This article is from Lucence Diagnostics.
October is Breast Cancer Awareness Month, with pink ribbons galore! As doctors, we are commonly on the receiving end of all kinds of queries: “Doctor, will I get breast cancer?”, “Doctor, how can I reduce my risk?”
So here are seven interesting facts that might help you answer those questions better.
A large prospective study started right here in Singapore in 1993, involving over 28,000 women1. Nearly twenty years later in 2012, the study reported that the commonly used Gail model for cancer risk didn’t work very well in Singapore.
Not unexpectedly, an Asian-American model was determined to model individual cancer risk better. Full disclosure: our medical director was a senior author on that work then.
Singapore’s best-known health correspondent summarized it best: “A Singapore woman with a mother, sister or daughter with breast cancer is four times more likely to get it too, compared to someone with no such family history… Previously, based on the Western yardstick, those with a family history were thought to have double the risk.”2
Sometimes, it’s helpful to reflect on how far we’ve come. In 2009, 91% of surveyed women in Singapore were aware that early-stage breast cancer is curable. This climbed up from 39% in a 1994 survey4. We think that’s something worthwhile!
Between 2011 and 2014, cancer genetics consults in Singapore here shot up three times5! There’s actually a name even for this phenomenon: it’s called the Jolie effect6, and it was observed worldwide. The needs for better advice and tests continue to rise, as some new anti-cancer drugs have been shown to work better in these patients.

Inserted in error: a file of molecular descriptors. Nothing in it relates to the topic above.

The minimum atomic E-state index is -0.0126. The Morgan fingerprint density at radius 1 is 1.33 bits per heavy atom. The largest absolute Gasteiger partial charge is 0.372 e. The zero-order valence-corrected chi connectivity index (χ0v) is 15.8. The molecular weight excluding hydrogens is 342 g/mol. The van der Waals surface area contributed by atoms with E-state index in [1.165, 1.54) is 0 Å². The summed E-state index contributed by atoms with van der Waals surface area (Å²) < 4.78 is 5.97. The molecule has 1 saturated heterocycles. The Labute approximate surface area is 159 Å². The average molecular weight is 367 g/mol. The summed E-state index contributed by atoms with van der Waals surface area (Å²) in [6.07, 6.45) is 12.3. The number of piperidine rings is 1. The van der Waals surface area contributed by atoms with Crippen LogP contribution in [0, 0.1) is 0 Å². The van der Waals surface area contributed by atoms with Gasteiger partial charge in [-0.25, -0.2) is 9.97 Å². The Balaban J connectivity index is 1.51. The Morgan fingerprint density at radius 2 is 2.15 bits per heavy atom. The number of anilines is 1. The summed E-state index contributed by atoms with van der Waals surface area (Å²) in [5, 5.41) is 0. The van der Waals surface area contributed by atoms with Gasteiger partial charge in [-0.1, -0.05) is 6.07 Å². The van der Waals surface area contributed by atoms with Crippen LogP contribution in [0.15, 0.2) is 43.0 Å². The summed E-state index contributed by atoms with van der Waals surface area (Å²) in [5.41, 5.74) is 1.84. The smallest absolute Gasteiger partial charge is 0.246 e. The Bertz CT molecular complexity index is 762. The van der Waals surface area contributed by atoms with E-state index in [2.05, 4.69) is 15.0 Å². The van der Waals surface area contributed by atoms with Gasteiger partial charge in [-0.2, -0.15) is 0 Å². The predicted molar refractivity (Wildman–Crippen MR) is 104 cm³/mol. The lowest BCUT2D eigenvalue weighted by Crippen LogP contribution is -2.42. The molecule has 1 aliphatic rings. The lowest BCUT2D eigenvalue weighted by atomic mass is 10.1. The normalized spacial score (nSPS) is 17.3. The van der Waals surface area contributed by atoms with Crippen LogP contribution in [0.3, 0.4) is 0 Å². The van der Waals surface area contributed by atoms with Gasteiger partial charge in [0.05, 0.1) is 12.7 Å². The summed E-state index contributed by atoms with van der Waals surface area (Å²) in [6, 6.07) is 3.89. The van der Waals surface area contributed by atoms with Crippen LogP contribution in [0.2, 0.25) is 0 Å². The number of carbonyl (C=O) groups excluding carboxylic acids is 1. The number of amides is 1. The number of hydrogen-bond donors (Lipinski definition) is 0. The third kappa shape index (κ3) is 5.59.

Specialized knowledge of ethnicity and genetics helps better genetic testing. In fact, a founder mutation specific to Malays was first discovered right here in Singapore in 20037,8! As a lab headquartered right here, we’re focused on better understanding of genetics in a multi-racial region, Together with our scientific partners, we continue to publish work in top journals discovering even newer genetic markers of breast cancer. 9
People hunger for sensible and practical advice. So here’s the makan advice, backed by a cohort study of 35,303 Singaporean post-menopausal women. Increased vegetables, fruit and soy intake are linked to reduced breast cancer risk10. Not a randomized trial, but you try making people eat celery or taking away their bak chor mee over five years!
Chay, W. Y. et al. Validation of the Gail model for predicting individual breast cancer risk in a prospective nationwide study of 28,104 Singapore women. Breast Cancer Res. BCR 14, R19 (2012).
Khalik, Salma. Asians’ breast cancer risk different: study. The Straits Times (2012).
Teo, M. C. C. & Soo, K. C. Cancer Trends and Incidences in Singapore. Jpn. J. Clin. Oncol. 43, 219–224 (2013).
Sim, H. L., Seah, M. & Tan, S. M. Breast cancer knowledge and screening practices: a survey of 1,000 Asian women. Singapore Med. J. 50, 132–138 (2009).
More patients in Singapore looking for genetic counsellors. Channel NewsAsia Available at:. (Accessed: 15th October 2017)
Evans, D. G. et al. The Angelina Jolie effect: how high celebrity profile can have a major impact on provision of cancer related services. Breast Cancer Res. BCR 16, 442 (2014).
Lee, A. S. G. et al. Founder mutation in the BRCA1 gene in Malay breast cancer patients from Singapore. Hum. Mutat. 22, 178 (2003).
Sng, J.-H. et al. BRCA1 c.2845insA is a recurring mutation with a founder effect in Singapore Malay women with early onset breast/ovarian cancer. J. Med. Genet. 40, e117 (2003).
Chan, C. H. T. et al. Identification of Novel Breast Cancer Risk Loci. Cancer Res. 77, 5428–5437 (2017).
Butler, L. M. et al. A vegetable-fruit-soy dietary pattern protects against breast cancer among postmenopausal Singapore Chinese women. Am. J. Clin. Nutr. 91, 1013–1019 (2010).